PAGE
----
John Boyne puts his hero through some heavy trials in ‘The Heart’s Invisible Furies’
So many friends on LibraryThing have recommended John Boyne’s The Heart’s Invisible Furies (Hogarth, 2017) to me, and one went so far as to send me a copy of the trade paperback (thanks, Amber!) It took me entirely too long to get around to it, but once I did I understood entirely the enthusiasm.
The focus of the story is on Cyril Avery (who is not, his adoptive parents are quick to tell anyone who asks, a real Avery). Cyril’s teenage single mother was literally thrown out of church and her home village in 1945 when the priest learned she was pregnant; she ends up in Dublin, where she sets up an unconventional household with two gay men. Once she gives Cyril up, she loses touch with Cyril for many years, although their lives have a way of crossing at intervals, with neither of them any the wiser about who the other is. This aspect of the narrative was amusing but strained credulity quite a bit for me.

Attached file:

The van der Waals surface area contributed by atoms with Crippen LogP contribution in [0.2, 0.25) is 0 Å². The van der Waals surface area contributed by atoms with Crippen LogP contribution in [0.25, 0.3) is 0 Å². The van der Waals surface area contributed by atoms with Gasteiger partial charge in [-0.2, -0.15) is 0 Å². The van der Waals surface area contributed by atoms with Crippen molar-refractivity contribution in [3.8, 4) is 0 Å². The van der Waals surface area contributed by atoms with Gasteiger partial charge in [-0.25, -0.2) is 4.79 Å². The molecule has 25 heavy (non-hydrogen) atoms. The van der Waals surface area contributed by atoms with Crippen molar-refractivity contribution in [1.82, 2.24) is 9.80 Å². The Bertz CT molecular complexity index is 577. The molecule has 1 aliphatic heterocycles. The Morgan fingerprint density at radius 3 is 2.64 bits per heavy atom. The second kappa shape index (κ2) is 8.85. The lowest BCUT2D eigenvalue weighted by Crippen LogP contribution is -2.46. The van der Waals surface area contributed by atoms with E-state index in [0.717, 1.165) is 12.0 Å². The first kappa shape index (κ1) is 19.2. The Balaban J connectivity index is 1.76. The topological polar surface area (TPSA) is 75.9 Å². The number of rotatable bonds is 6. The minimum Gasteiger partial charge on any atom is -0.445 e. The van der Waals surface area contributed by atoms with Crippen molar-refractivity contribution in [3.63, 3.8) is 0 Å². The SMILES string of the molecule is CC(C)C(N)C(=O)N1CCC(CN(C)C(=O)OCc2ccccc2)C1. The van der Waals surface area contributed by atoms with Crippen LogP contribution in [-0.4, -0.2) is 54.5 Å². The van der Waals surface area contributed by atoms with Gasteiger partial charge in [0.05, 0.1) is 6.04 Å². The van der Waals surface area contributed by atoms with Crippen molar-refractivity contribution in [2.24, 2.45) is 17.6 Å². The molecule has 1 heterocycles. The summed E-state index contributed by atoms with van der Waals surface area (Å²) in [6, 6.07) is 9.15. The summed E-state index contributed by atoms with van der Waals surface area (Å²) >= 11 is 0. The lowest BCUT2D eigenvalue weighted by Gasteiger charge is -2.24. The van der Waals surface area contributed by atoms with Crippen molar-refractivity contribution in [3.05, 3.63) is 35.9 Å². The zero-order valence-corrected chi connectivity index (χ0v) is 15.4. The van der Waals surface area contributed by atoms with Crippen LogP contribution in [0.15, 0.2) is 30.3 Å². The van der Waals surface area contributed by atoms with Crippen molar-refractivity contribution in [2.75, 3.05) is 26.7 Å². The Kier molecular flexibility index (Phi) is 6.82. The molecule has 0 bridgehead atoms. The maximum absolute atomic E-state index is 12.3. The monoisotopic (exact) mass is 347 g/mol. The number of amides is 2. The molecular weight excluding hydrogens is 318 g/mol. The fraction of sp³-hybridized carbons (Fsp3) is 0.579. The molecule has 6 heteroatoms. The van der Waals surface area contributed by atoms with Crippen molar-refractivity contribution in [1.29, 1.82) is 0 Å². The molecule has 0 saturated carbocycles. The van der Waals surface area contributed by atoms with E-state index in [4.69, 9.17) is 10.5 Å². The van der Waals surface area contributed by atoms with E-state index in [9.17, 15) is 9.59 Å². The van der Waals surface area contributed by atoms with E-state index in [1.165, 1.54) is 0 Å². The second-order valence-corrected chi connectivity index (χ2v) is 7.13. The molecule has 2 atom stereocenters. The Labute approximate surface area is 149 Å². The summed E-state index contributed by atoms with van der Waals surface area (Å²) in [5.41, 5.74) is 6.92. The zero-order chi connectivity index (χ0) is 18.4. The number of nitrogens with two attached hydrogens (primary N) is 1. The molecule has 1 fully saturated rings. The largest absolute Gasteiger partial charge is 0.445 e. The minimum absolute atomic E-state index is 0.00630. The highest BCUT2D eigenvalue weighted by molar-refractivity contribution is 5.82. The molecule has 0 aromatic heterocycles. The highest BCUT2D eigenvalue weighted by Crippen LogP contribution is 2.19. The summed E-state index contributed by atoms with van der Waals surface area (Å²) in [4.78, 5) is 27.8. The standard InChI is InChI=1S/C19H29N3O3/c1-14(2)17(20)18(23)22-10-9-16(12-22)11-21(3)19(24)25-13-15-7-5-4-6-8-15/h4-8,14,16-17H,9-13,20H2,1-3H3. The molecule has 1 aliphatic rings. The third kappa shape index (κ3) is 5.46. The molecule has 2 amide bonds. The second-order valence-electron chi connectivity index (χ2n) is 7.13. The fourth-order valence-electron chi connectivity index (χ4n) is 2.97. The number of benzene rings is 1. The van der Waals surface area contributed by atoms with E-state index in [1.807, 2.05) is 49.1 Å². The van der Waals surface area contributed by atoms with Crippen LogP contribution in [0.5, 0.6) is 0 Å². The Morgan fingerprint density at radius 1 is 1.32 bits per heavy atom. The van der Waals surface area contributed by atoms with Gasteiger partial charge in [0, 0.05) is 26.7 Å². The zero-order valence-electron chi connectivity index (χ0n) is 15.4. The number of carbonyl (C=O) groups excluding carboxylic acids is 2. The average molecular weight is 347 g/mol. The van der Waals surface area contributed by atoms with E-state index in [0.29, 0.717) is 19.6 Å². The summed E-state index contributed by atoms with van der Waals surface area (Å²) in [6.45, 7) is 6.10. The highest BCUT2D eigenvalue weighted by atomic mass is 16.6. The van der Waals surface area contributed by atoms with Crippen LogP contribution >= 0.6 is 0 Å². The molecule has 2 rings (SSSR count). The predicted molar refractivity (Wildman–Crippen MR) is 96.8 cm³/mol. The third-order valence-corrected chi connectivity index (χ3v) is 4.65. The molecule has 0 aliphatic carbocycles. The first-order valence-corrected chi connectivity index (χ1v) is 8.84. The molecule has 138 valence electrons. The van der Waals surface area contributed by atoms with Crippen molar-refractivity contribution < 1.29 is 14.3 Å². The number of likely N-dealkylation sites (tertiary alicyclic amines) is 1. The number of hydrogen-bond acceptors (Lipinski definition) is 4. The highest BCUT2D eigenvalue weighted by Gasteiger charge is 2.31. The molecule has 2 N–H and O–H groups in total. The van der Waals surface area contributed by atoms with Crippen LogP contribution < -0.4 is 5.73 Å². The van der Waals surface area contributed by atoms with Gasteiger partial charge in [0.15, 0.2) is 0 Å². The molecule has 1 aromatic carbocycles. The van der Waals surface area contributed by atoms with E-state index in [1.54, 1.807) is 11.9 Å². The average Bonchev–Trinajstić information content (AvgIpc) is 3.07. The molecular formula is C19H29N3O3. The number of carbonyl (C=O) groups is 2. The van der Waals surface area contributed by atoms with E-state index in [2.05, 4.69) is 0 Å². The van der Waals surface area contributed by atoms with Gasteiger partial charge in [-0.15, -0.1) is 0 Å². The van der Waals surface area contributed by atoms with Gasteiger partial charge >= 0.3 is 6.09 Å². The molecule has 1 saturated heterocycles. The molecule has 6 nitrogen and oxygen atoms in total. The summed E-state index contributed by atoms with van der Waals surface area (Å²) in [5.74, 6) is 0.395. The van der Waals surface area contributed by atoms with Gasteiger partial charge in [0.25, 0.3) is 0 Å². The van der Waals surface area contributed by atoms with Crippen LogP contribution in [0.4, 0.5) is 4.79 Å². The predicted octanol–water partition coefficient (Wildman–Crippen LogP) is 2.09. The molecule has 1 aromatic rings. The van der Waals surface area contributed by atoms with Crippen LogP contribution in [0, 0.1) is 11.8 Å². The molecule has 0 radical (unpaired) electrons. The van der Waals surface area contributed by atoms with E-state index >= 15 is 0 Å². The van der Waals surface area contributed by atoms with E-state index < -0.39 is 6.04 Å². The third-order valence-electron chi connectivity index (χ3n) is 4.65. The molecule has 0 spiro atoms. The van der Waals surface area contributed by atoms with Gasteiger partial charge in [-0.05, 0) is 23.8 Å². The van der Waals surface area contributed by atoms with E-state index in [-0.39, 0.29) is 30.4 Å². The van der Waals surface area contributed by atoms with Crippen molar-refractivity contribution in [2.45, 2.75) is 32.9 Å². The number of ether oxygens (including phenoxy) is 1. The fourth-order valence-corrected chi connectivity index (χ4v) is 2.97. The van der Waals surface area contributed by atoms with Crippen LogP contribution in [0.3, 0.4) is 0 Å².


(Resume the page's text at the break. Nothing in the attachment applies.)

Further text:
The narrative follows Cyril and his adventures — or more accurately his misadventures — as he grows up and tries to find his place in a world that doesn’t value him. The story leaps forward in seven-year intervals into the 21st century. At times it seemed like a retelling of the Book of Job with an Irish brogue. Just about any calamity that can befall a young, introverted gay man and his acquaintances lands on poor Cyril and friends. But the conceit allows us to view momentous events in the history of Ireland and of gay rights worldwide through one sensitive young man’s eyes, so perhaps Boyne can be forgiven for ladling on the pathos so thickly.
In many ways, The Heart’s Invisible Furies reminded me very much of the best of John Irving’s work, in particular The World According to Garp and A Prayer for Owen Meany. Both novelists have a knack for creating quirky characters and putting crisp, eloquent words in their mouths. I’ll certainly seek out other novels by Boyne to see if the comparison holds up or is merely coincidental to this work.